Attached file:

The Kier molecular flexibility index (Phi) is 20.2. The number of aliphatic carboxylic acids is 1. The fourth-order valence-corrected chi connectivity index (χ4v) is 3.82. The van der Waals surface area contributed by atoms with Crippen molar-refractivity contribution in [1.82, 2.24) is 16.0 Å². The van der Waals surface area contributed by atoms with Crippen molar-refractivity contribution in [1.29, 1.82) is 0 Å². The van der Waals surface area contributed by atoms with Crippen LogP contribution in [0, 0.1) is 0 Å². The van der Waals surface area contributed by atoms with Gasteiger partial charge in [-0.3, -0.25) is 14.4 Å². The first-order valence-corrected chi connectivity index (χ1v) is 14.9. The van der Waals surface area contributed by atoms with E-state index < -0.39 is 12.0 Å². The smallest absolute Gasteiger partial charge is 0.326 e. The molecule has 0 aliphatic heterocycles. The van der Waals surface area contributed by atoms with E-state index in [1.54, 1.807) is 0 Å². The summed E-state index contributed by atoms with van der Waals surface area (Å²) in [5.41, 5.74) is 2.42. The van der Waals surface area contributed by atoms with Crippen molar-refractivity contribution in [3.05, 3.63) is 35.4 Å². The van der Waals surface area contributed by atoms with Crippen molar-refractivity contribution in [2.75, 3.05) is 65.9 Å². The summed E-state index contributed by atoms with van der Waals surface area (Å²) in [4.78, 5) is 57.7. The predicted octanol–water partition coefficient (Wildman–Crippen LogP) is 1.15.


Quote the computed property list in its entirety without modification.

The Kier molecular flexibility index (Phi) is 20.2. The number of aliphatic carboxylic acids is 1. The fourth-order valence-corrected chi connectivity index (χ4v) is 3.82. The van der Waals surface area contributed by atoms with Crippen molar-refractivity contribution in [1.82, 2.24) is 16.0 Å². The van der Waals surface area contributed by atoms with Crippen molar-refractivity contribution in [1.29, 1.82) is 0 Å². The van der Waals surface area contributed by atoms with Crippen LogP contribution in [0, 0.1) is 0 Å². The van der Waals surface area contributed by atoms with Gasteiger partial charge in [-0.3, -0.25) is 14.4 Å². The first-order valence-corrected chi connectivity index (χ1v) is 14.9. The van der Waals surface area contributed by atoms with E-state index < -0.39 is 12.0 Å². The smallest absolute Gasteiger partial charge is 0.326 e. The molecule has 0 aliphatic heterocycles. The van der Waals surface area contributed by atoms with E-state index in [1.54, 1.807) is 0 Å². The summed E-state index contributed by atoms with van der Waals surface area (Å²) in [5.41, 5.74) is 2.42. The van der Waals surface area contributed by atoms with Crippen molar-refractivity contribution in [3.05, 3.63) is 35.4 Å². The van der Waals surface area contributed by atoms with Crippen molar-refractivity contribution in [2.75, 3.05) is 65.9 Å². The summed E-state index contributed by atoms with van der Waals surface area (Å²) in [4.78, 5) is 57.7. The predicted octanol–water partition coefficient (Wildman–Crippen LogP) is 1.15.